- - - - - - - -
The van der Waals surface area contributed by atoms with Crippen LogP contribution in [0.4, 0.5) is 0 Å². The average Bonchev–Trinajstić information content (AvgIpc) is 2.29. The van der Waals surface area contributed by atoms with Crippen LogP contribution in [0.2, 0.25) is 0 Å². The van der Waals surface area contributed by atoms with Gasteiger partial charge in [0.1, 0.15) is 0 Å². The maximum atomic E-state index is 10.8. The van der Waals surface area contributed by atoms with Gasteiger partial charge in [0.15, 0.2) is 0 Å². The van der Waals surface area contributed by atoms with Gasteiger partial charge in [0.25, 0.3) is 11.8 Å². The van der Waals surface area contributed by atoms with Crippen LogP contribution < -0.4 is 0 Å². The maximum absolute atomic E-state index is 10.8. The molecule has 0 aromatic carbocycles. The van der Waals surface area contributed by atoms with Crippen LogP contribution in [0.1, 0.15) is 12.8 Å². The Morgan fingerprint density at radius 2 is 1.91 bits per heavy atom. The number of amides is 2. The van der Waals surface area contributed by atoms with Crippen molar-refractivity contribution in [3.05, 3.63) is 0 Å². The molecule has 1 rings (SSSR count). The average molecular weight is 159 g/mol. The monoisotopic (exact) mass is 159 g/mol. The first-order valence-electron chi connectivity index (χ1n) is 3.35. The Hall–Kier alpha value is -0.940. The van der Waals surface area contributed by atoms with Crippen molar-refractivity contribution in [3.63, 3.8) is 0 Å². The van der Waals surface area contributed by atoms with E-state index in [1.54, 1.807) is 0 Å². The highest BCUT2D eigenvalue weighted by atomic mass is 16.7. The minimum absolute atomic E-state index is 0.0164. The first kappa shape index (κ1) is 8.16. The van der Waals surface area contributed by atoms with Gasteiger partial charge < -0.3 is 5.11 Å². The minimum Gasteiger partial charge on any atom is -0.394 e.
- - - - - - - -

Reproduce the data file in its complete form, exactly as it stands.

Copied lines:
The van der Waals surface area contributed by atoms with Crippen LogP contribution in [0.4, 0.5) is 0 Å². The average Bonchev–Trinajstić information content (AvgIpc) is 2.29. The van der Waals surface area contributed by atoms with Crippen LogP contribution in [0.2, 0.25) is 0 Å². The van der Waals surface area contributed by atoms with Gasteiger partial charge in [0.1, 0.15) is 0 Å². The maximum atomic E-state index is 10.8. The van der Waals surface area contributed by atoms with Gasteiger partial charge in [0.15, 0.2) is 0 Å². The van der Waals surface area contributed by atoms with Gasteiger partial charge in [0.25, 0.3) is 11.8 Å². The van der Waals surface area contributed by atoms with Crippen LogP contribution < -0.4 is 0 Å². The maximum absolute atomic E-state index is 10.8. The molecule has 0 aromatic carbocycles. The van der Waals surface area contributed by atoms with Crippen LogP contribution in [0.1, 0.15) is 12.8 Å². The Morgan fingerprint density at radius 2 is 1.91 bits per heavy atom. The number of amides is 2. The van der Waals surface area contributed by atoms with Crippen molar-refractivity contribution in [3.05, 3.63) is 0 Å². The molecule has 1 rings (SSSR count). The average molecular weight is 159 g/mol. The monoisotopic (exact) mass is 159 g/mol. The first-order valence-electron chi connectivity index (χ1n) is 3.35. The Hall–Kier alpha value is -0.940. The van der Waals surface area contributed by atoms with Crippen molar-refractivity contribution in [3.63, 3.8) is 0 Å². The van der Waals surface area contributed by atoms with E-state index in [1.54, 1.807) is 0 Å². The highest BCUT2D eigenvalue weighted by atomic mass is 16.7. The minimum absolute atomic E-state index is 0.0164. The first kappa shape index (κ1) is 8.16. The van der Waals surface area contributed by atoms with Gasteiger partial charge < -0.3 is 5.11 Å². The minimum Gasteiger partial charge on any atom is -0.394 e.